I'm now switching my A story and my B story. Which means cutting way back on the boy, who I've written so many pages about. Simplifying his dilemma - so that I can focus on an entirely new dramatic conflict for my protagonist. One which is actually external. One which involves a real antagonist. And which externalizes the theme, so that the B story can be the internal struggle.

But that means I'm scrapping all but about ten scenes, and starting from scratch.

So it is: a page one re-write. Back to the outline. I hope to have the outline (an actual written one) complete by Friday, and "From the Ashes" will be my project for Script Frenzy.

Yes, I've talked a lot about my ideas. Am I worried someone might steal them? What, are you kidding? Because the story of a widowed fetish model and abuse victim and a troubled epileptic boy is so commercial? Even if I had the nearly 12,000 people reading this blog that I have as friends on my poetry profile - I doubt any of them would have the personal experience to elucidate those characters even if they wanted to. And I've not said anything about my new A plot, except that it ties back to the modeling.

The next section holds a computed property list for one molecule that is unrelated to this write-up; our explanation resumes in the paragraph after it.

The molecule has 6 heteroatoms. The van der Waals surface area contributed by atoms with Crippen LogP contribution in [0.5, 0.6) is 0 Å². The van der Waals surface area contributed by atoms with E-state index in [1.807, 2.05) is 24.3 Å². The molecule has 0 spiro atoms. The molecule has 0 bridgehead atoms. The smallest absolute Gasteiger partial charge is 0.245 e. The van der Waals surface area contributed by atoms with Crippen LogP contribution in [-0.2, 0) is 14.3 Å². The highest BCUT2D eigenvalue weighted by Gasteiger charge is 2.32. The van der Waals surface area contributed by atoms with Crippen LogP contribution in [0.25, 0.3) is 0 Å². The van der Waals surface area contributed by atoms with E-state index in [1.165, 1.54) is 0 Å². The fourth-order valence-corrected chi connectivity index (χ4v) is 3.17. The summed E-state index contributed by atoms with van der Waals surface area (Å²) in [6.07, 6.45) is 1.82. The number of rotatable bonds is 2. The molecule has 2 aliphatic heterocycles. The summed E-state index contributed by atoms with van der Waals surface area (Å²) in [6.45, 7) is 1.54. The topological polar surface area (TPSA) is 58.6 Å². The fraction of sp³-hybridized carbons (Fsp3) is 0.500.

Nah, this one's mine. It's personal. And now that I've found the key to making it a movie, I'm excited about it again, and making progress on paper and not just reconstructing in my head.

Modulating Tone: Comedy and Its Functions in Dead Again

So, after I watched Dead Again, I had all kinds of great thoughts circulating in my head about this subject... but I hurt my back, and then I got a flu or maybe food poisoning (yes, the drama never stops in the Deerfield house) - and am only just now feeling up to sitting at my desk for more than a few minutes... and I've lost most of my sharp insights.

Nonetheless, I will attempt to touch on the points briefly.

One of the difficulties of the story in Dead Again is that there is a tremendous amount of exposition. Not only do we have a mystery in the present day, but a whole second storyline in the past - plus we have to learn about reincarnation and about hypnosis - at least as they work in the universe of this story.

The primary tool Scott Frank uses to help us over these expository chunks is humor. He has an entire character, played by Robin Williams, whose function is essentially to explain the rules: "Thanks to fate, the only cosmic force with a tragic sense of humor, you burn someone now, they get to burn you later. That's the karmic credit plan. Buy now, pay forever."

Because we're entertained by the speeches, we don't mind them so much.

In fact, there's another comic relief character whose primary function is to bring in exposition: Mike Church's friend Pete. He explains, through a story, how traumatic amnesia works. This scene is at once slightly creepy, amusing, and even a little bit touching. This complexity of tone helps distract us from the fact that we're getting expository chunks.